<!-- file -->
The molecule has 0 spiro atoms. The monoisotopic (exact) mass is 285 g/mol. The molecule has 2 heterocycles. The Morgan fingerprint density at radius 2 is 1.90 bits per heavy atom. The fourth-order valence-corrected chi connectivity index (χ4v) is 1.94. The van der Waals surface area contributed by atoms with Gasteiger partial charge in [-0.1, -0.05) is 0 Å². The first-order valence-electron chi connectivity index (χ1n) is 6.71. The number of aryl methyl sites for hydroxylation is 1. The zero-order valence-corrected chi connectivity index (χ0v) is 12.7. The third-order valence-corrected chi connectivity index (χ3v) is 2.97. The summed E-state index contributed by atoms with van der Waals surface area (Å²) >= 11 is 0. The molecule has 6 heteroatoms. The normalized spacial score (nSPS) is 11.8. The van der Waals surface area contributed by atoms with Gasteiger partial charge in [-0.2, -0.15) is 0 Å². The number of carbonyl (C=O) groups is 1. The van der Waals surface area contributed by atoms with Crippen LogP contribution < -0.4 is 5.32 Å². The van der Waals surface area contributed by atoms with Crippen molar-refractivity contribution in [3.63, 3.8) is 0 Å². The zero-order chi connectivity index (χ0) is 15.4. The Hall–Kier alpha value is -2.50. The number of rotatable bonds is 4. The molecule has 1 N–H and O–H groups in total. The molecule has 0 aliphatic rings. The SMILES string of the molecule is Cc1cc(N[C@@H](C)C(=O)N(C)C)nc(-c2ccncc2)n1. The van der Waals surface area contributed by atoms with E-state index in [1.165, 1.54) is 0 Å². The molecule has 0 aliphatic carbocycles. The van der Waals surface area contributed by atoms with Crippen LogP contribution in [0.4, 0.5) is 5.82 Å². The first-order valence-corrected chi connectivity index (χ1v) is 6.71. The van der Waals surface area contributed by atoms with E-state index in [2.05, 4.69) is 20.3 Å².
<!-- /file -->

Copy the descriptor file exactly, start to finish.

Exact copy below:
The molecule has 0 spiro atoms. The monoisotopic (exact) mass is 285 g/mol. The molecule has 2 heterocycles. The Morgan fingerprint density at radius 2 is 1.90 bits per heavy atom. The fourth-order valence-corrected chi connectivity index (χ4v) is 1.94. The van der Waals surface area contributed by atoms with Gasteiger partial charge in [-0.1, -0.05) is 0 Å². The first-order valence-electron chi connectivity index (χ1n) is 6.71. The number of aryl methyl sites for hydroxylation is 1. The zero-order valence-corrected chi connectivity index (χ0v) is 12.7. The third-order valence-corrected chi connectivity index (χ3v) is 2.97. The summed E-state index contributed by atoms with van der Waals surface area (Å²) >= 11 is 0. The molecule has 6 heteroatoms. The normalized spacial score (nSPS) is 11.8. The van der Waals surface area contributed by atoms with Gasteiger partial charge in [-0.2, -0.15) is 0 Å². The number of carbonyl (C=O) groups is 1. The van der Waals surface area contributed by atoms with Crippen LogP contribution < -0.4 is 5.32 Å². The van der Waals surface area contributed by atoms with Crippen molar-refractivity contribution in [3.63, 3.8) is 0 Å². The zero-order chi connectivity index (χ0) is 15.4. The Hall–Kier alpha value is -2.50. The number of rotatable bonds is 4. The molecule has 1 N–H and O–H groups in total. The molecule has 0 aliphatic rings. The SMILES string of the molecule is Cc1cc(N[C@@H](C)C(=O)N(C)C)nc(-c2ccncc2)n1. The van der Waals surface area contributed by atoms with E-state index in [1.165, 1.54) is 0 Å². The molecule has 0 aliphatic carbocycles. The van der Waals surface area contributed by atoms with Crippen LogP contribution in [0.4, 0.5) is 5.82 Å². The first-order valence-corrected chi connectivity index (χ1v) is 6.71. The van der Waals surface area contributed by atoms with E-state index in [2.05, 4.69) is 20.3 Å².